The use of technological services like online document verification solutions, online KYC verification software, and open banking APIs is the key to building an ideal digital banking system. When it comes to combining technologies, partnering with digital verification and customer onboarding companies is the best method available.

The first step in building a digital bank is to ensure that customers have a positive onboarding experience, but it is equally important to ensure that the customer data is safe, and protected.

4. Don’t Be Afraid of Innovation

As the number of digital-only banks is growing, so is the competition among the banks to gain a huge consumer base. When it comes to building a successful digital bank, being first isn’t as important as providing digital services that are secure, fast, and trusted. Most banks are focused on copying the growing FinTechs that are offering better financial services. To become an industry leader, banks can’t be afraid of innovation.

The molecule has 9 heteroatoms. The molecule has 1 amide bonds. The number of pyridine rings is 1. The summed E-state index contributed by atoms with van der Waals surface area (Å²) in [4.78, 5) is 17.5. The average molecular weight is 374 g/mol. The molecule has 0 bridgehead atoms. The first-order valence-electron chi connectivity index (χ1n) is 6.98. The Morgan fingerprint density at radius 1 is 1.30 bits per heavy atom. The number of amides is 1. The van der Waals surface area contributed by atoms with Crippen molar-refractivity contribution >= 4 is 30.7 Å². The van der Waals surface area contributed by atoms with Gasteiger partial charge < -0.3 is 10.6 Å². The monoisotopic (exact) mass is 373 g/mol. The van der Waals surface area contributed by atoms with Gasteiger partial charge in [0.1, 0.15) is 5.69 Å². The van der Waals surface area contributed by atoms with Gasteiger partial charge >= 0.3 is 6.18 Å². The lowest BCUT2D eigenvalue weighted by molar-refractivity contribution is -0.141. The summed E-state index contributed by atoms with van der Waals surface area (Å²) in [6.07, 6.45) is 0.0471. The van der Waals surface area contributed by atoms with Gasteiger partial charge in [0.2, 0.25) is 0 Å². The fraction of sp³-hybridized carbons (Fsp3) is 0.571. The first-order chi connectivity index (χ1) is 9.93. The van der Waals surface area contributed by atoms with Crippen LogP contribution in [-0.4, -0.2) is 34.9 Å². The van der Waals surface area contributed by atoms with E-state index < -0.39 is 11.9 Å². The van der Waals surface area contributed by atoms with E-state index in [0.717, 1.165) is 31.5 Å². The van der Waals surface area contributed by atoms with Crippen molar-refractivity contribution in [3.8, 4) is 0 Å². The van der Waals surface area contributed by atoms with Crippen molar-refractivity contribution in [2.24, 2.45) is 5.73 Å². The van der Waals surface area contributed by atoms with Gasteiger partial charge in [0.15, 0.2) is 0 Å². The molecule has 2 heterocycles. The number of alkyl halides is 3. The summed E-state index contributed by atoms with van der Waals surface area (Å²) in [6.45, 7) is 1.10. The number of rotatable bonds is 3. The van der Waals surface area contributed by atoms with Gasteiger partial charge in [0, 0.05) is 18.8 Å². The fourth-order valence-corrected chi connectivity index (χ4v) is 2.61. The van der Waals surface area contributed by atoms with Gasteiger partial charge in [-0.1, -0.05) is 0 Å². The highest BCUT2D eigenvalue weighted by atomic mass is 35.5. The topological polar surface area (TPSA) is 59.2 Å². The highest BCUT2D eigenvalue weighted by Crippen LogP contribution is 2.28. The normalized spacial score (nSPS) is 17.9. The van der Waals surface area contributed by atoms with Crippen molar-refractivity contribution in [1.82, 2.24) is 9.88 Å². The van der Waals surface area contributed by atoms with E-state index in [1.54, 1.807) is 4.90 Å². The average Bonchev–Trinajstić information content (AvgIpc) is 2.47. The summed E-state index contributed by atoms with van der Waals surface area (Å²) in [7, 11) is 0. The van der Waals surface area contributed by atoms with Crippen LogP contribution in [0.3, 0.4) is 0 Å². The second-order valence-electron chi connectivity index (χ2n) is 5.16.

It’s important to find a style and system that fits your brand and the needs of your customers. This is a major factor to consider while trying to build a digital bank. This doesn’t mean that you can’t offer similar services, almost all the banks offer similar services but the key is to find your unique style.

5. Beware of Regulatory Changes

One thing that’s constant about the financial industry is that it’s ever-changing. As fraudsters evolve, so do the KYC and AML regulations. The last ever thing that you want to avoid while building digital banks is the ever-changing regulatory regulations. Additionally, failure to comply with important regulations will result in fines and an inability to operate further.

The EU recently passed an open banking mandate that requires all banks and FinTechs to collaborate and operate using Open Banking APIs that offer access to customer data. When building a digital bank, it’s essential to make sure that regulatory changes can be handled as quickly as possible. The reason for constant changes in regulations is to provide customers with better financial services all the while diminishing the risk of fraud.